It’s been over a year since YouTube and their parent company Google felt the wrath of their corporate sponsors. Big name advertisers starting yanking their YouTube ads in droves after their ads appeared alongside racist, homophobic or otherwise hateful videos.
Google promised to do something about it by changing their algorithms … things settled back down and we all got distracted by other things.
Last week CNN reported that YouTube recently ran ads from hundreds of big name brands – Under Armour, Amazon, Hilton, LinkedIn and the list goes on – on extremist channels. Again.
“The investigation by CNN reported that the ads ran on YouTube channels that promoted white nationalists, Nazis, paedophilia and North Korean propaganda,” writes Emily Tan in Campaign.
Google gave a pretty lame answer to the investigation, saying “even when videos meet our advertiser-friendly guidelines, not all videos will be appropriate for all brands. But we are committed to working with our advertisers and getting this right.”
And it wasn’t just brands that got caught up in this fiasco; ads from U.S. government organizations were also found on these damaging sites.
“US tax dollars may have gone to the channels, too,” notes the CNN article. “Ads from five US government agencies, such as the Department of Transportation and Centers for Disease Control, appeared on the channels.”
The crux of the issue is whether platforms like YouTube are simply the “pipe,” or if they have some responsibility to monitor the quality of what’s being delivered through it.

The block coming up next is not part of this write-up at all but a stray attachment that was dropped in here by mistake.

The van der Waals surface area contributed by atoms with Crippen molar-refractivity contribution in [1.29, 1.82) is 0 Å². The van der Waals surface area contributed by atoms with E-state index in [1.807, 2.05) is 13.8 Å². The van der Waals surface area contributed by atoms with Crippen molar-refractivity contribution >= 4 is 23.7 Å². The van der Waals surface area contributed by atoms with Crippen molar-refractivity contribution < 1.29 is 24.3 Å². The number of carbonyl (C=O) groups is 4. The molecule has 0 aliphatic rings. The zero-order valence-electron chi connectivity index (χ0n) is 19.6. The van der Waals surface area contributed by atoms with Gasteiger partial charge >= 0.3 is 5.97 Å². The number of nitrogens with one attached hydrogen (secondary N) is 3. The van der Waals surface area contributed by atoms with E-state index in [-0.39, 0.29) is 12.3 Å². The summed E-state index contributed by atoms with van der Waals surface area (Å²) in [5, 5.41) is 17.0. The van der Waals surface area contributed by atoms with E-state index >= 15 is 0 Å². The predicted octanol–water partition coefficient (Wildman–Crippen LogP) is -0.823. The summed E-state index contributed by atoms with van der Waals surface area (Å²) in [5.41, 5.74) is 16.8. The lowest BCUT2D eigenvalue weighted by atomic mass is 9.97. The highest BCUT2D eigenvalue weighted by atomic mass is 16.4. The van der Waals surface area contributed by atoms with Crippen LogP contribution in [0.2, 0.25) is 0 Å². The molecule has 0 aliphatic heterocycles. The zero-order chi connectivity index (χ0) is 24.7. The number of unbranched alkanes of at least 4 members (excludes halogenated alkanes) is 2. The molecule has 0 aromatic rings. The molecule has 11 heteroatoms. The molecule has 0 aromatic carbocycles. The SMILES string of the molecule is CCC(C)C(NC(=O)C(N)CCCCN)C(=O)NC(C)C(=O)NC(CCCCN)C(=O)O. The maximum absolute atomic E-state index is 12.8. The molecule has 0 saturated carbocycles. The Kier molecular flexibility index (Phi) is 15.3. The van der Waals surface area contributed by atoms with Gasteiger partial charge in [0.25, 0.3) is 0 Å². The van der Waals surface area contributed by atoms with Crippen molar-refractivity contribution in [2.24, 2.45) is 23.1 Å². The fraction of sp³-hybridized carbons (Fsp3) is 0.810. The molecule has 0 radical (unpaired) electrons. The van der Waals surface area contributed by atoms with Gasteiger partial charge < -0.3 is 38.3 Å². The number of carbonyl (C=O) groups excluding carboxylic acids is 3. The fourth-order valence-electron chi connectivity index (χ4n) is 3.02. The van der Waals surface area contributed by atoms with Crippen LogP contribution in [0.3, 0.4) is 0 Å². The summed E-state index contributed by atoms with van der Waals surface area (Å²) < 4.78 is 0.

When the scandal broke last spring, Google lost millions in ad revenue and saw a short-lived downgrade of their stock. But realistically, this is a drop in the bucket in the larger revenue scheme of the mega-company. And brands, while outraged, were lulled into thinking everything was fixed.
Procter & Gamble, one of the big names to boycott YouTube last year, recently announced they were coming back, having created their own white list of channels that will be allowed to run their ads. So, still programmatic, but at least self-directed enough to ensure (hopefully) their brand integrity.
Maybe what Google needs to do is make it much easier for any brand to create its own white list. It would ease the brand safety issue, and could also incentivize channel owners to post quality video journalism instead of sensationalistic rot – in much the same way print media does.
For brands, a trusted, solid brand is indispensable. If digital platforms cannot assure brands that their reputations will remain intact, they don’t deserve our business. Many of us in the print industry (self-included) believe that last year marked a real turning point in the prevailing attitudes toward digital advertising, as senior marketers realized the underlying problems with digital advertising.
More than ever now, we need to face the bitter truths about ad tech and insist on accountability from third-party platforms. We need to know where our ad dollars are being spent, and not risk our brand reputations through unsavory associations. We need to stand up to the 99% duopoly and control our own distribution destiny.
We predicted last year would be a big wake-up call to many marketers. Unfortunately, it looks like they’ve dropped the ball and gotten complacent.